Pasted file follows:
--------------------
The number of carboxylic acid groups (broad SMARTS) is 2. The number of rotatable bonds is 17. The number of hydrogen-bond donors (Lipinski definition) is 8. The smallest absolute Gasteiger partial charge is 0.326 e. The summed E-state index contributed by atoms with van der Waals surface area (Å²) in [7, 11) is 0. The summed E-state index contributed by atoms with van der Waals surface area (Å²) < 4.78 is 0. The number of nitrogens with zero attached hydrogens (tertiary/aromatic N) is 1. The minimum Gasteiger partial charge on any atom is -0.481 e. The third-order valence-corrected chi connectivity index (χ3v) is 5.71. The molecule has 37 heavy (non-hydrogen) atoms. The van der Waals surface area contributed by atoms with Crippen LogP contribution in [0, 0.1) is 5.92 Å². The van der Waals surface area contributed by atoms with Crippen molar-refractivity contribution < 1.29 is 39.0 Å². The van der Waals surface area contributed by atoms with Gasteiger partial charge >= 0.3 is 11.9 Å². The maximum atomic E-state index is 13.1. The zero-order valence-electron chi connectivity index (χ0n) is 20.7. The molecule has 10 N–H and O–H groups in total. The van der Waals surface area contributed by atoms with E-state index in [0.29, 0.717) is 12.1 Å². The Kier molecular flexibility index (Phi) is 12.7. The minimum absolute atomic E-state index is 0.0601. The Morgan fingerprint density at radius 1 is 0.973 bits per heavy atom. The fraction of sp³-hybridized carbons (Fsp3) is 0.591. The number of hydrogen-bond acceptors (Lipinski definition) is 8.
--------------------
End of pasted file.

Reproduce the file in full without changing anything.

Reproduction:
The number of carboxylic acid groups (broad SMARTS) is 2. The number of rotatable bonds is 17. The number of hydrogen-bond donors (Lipinski definition) is 8. The smallest absolute Gasteiger partial charge is 0.326 e. The summed E-state index contributed by atoms with van der Waals surface area (Å²) in [7, 11) is 0. The summed E-state index contributed by atoms with van der Waals surface area (Å²) < 4.78 is 0. The number of nitrogens with zero attached hydrogens (tertiary/aromatic N) is 1. The minimum Gasteiger partial charge on any atom is -0.481 e. The third-order valence-corrected chi connectivity index (χ3v) is 5.71. The molecule has 37 heavy (non-hydrogen) atoms. The van der Waals surface area contributed by atoms with Crippen LogP contribution in [0, 0.1) is 5.92 Å². The van der Waals surface area contributed by atoms with Crippen molar-refractivity contribution < 1.29 is 39.0 Å². The van der Waals surface area contributed by atoms with Gasteiger partial charge >= 0.3 is 11.9 Å². The maximum atomic E-state index is 13.1. The zero-order valence-electron chi connectivity index (χ0n) is 20.7. The molecule has 10 N–H and O–H groups in total. The van der Waals surface area contributed by atoms with E-state index in [0.29, 0.717) is 12.1 Å². The Kier molecular flexibility index (Phi) is 12.7. The minimum absolute atomic E-state index is 0.0601. The Morgan fingerprint density at radius 1 is 0.973 bits per heavy atom. The fraction of sp³-hybridized carbons (Fsp3) is 0.591. The number of hydrogen-bond acceptors (Lipinski definition) is 8.